Transcendental idealism is a search for understanding how we attain this knowledge. The post-Kantian philosophers like Hegel, Schopenhauer and Nietzsche went a step further and distanced themselves from much of the inherent rationalism in Kant's philosophy. Nietzsche for instance removed the things-in-themselves altogether and suggest they may not even exist at all. What followed was a strong empiricist idealism: we shouldn't even bother finding "truth" - all that matters is our phenomenon world and what we find aesthetically pleasing about it.

While Kant had asserted that ethical duty was the highest principle of man, Schopenhauer and Nietzsche removed that as well and pointed out the falsehood in much of morality. Instead they upheld a more existential concept called the Will, which is a form of inner, metaphysical strife for an understanding of the world through intensifying power and sacrificial attainment. This is the German idealism that ANUS primarily espouses, although it recognizes and affirms the core of Kant's transcendental idealism: we experience the world through subjective impression and structure these impressions in a way inherent to our cognitive conscious.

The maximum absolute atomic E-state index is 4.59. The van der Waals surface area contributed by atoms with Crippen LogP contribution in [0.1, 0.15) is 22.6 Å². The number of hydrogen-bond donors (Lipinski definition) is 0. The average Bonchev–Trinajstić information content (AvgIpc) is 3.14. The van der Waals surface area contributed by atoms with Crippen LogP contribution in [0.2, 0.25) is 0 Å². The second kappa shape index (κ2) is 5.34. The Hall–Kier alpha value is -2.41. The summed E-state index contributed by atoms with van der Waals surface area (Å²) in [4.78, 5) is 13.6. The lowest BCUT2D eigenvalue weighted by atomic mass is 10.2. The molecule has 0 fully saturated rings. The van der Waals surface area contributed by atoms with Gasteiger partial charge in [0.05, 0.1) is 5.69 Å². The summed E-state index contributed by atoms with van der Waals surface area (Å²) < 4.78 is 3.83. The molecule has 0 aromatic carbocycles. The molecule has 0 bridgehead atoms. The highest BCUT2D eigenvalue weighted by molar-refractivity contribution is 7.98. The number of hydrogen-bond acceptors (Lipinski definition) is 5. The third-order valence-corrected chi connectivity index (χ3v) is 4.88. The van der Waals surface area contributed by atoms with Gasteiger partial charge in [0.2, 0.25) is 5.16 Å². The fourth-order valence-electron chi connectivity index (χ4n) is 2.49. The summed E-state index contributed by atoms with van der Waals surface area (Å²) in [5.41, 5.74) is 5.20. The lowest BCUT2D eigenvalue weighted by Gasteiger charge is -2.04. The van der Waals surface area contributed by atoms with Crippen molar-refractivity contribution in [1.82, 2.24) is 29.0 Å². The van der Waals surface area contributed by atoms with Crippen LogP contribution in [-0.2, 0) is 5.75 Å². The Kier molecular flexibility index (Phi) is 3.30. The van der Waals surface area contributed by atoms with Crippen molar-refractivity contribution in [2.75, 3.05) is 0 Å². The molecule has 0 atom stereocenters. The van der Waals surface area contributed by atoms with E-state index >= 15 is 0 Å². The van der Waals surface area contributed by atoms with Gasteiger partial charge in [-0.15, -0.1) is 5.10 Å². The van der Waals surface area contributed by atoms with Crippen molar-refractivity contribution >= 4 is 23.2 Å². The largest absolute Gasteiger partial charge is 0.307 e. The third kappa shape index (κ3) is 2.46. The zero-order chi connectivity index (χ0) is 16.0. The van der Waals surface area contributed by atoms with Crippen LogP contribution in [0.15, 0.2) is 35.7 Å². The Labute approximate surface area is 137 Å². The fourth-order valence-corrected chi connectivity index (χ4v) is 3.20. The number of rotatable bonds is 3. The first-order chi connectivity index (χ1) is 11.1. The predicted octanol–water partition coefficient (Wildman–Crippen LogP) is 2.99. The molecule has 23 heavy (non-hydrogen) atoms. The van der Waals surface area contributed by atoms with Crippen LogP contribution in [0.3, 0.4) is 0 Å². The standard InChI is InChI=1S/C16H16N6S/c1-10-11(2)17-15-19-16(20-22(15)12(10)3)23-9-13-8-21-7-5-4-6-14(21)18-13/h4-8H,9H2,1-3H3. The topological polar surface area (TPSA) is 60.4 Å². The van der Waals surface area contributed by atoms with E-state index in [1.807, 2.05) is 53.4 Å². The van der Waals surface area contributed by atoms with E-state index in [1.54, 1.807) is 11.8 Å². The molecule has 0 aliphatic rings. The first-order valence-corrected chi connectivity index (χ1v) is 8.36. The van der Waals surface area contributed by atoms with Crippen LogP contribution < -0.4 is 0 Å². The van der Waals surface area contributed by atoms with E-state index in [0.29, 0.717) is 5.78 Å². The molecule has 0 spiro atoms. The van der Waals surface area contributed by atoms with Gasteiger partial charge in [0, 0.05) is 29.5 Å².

So where does nihilism come into the picture? Nihilism as we use it is a method by which we sort out all the garbage impressions and try to observe the phenomenon as they are in themselves in our conscious. Kant had a similar idea that he called transcendental aesthetics: when we perceive something we ought to remove all the conceptualizing and isolate the sense-impression so that we only have empirical knowledge left. Then remove the sense-knowledge and study the form of the impression. Nihilism to us function in a similar way: leave out all confusing emotions, all moral concepts and ethical principles: what's left? Pure form and structure. This is as close as you can get to "objectify" the things-in-themselves.